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Feb. 1, 2008: RF Design


This article introduces the key features of the transceiver API facility, underlining the main benefits of the approach, and presents the SDR Forum Transceiver Sub-system Interfaces Task Force and the associated standardization stakeholders.

Over the past several years, numerous specifications have been developed defining the interface between the RF front-end and the baseband processing sub-systems in advanced wireless products. These interfaces include the Reference Point 3 specification developed under the open base station architecture initiative (OBSAI), the DigRF interface specification under development by the mobile industry processor interface (MIPI) alliance, the VITA radio transport draft standard developed by the VITA standards organization as VITA 49, and the common public radio interface (CPRI). The reason these specifications were developed is simple: standardization of these interfaces allows an ecosystem of vendors to form interoperable RF and baseband processing modules. As more and more vendors enter the market with these standards-based modular products, the modules will become commoditized, allowing wireless original equipment manufacturers (OEMs) to choose equivalent modules from a range of competing vendors, reducing their overall development and production costs.

The ongoing proliferation of software-defined radio (SDR) technologies in advanced wireless systems, allowing some or all of the radio's physical layer (PHY) processing to be defined in software and HDL code, has created a need for a further level of standardization in the interface between these two subsystems standardization of an application-programming interface (API) that would provide a layer of hardware abstraction from the underlying RF front-end and baseband processing connections, including support for both signal transport and control. Toward that end, the SDR Forum has been working with other organizations to define a model for a transceiver API that, when standardized, will provide significant benefit to the wireless community by facilitating the insertion of new or updated physical-layer waveform applications and air interface standards while the radio is in operation and, at the same time, improving the portability of these applications and standards from radio to radio. This article introduces the work of the SDR Forum Transceiver Subsystem Interface Task Force in defining this "Transceiver Facility," discussing a process they are following in developing the API, presenting the features of the API in detail, and discussing the next steps toward final standardization.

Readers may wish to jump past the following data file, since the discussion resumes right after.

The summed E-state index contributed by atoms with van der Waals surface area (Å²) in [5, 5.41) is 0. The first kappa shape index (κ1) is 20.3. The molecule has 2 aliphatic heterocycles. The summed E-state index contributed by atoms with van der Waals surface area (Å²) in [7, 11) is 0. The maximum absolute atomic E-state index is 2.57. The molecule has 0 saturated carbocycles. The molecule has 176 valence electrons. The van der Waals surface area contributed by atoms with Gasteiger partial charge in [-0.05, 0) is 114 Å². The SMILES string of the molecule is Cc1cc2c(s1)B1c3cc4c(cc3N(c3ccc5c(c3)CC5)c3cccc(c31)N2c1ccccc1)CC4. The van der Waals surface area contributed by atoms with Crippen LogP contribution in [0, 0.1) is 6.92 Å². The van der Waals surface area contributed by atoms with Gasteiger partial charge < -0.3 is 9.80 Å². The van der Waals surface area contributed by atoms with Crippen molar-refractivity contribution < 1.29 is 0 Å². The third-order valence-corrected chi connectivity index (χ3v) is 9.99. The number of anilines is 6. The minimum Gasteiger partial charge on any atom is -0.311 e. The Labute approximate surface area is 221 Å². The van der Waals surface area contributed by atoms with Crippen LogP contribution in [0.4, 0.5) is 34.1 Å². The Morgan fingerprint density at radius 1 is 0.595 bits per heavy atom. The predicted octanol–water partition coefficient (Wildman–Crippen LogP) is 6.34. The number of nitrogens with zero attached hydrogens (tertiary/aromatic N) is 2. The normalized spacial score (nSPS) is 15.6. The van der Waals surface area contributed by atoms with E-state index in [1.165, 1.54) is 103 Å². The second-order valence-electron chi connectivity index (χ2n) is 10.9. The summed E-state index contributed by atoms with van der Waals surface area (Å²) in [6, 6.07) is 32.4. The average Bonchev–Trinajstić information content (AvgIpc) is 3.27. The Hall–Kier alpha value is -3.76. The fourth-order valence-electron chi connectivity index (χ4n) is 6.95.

The term "transceiver" is used here to encapsulate the entire set of hardware and software components within a radio set necessary to convert a low-power RF signal to digital baseband on the receive side, and reciprocally to convert digital baseband signals to low-power RF on the transmit side. Any management and control features necessary to support the transceiver usage are also considered as part of the transceiver sub-system (Figure 1). The transceiver subsystem provides intermediary processing between the radio's baseband or modem-processing subsystem, and the other subsystems contained with the "RF front-end" such as the power amplifier, the co-site mitigation, and the antennas.

While numerous specifications and standards have been developed over the past several years defining the lower level interfaces between transceiver subsystem and the rest of the radio set, there has been a recognized need within the reconfigurable radio community to pursue the definition of an API to support this interface at the system level. The reason for this interface is that this software-level frontier should match the industrial frontier already identified as one key reference point between baseband and transceiver stages. Setting the frontier "closer to the RF" presents a number of drawbacks, including introducing dependencies on implementation-dependant choices in the radio set design, which lowers the portability of the developed software. Setting the frontier at some higher level also presents drawbacks in that it prevents significant parts of the waveform application software from taking advantage of the platform abstraction.

The process

The initial work on the transceiver API was done within the scope of the French Department of Defense (DoD) "Software Radio Study," (ended 2006) where a first level of definition was issued in order to define a common transceiver abstraction. This study used two transceiver platforms that were manufactured following two entirely different hardware designs by THALES and Raytheon. However both platforms supported the same transceiver API, and this level of transceiver abstraction was flexible enough to support the needs of two different waveforms: FM3TR and STANAG 4285. When implemented on the two platforms, these waveforms were demonstrated to be interoperable, across themselves and with legacy radios.

The work on the transceiver API was then progressed within the European End-to-End Reconfigurability Phase II (E2R II) Project.[1,2] Under the auspices of the European Union "6th" Framework Program, this program had as a goal to define standardized system architectures that "provide common platforms and associated execution environments for multiple air interfaces, protocols and applications." The E2R contribution has been to leverage the previous program results in order to meet the specific industrial requirements of the transceiver abstraction endeavour, in satisfying the needs of multiple waveforms and highly different possible platforms. The key breakthrough to square of the circle has been the introduction of the transceiver facility concept, which yielded to the creation of the task force at SDR Forum level.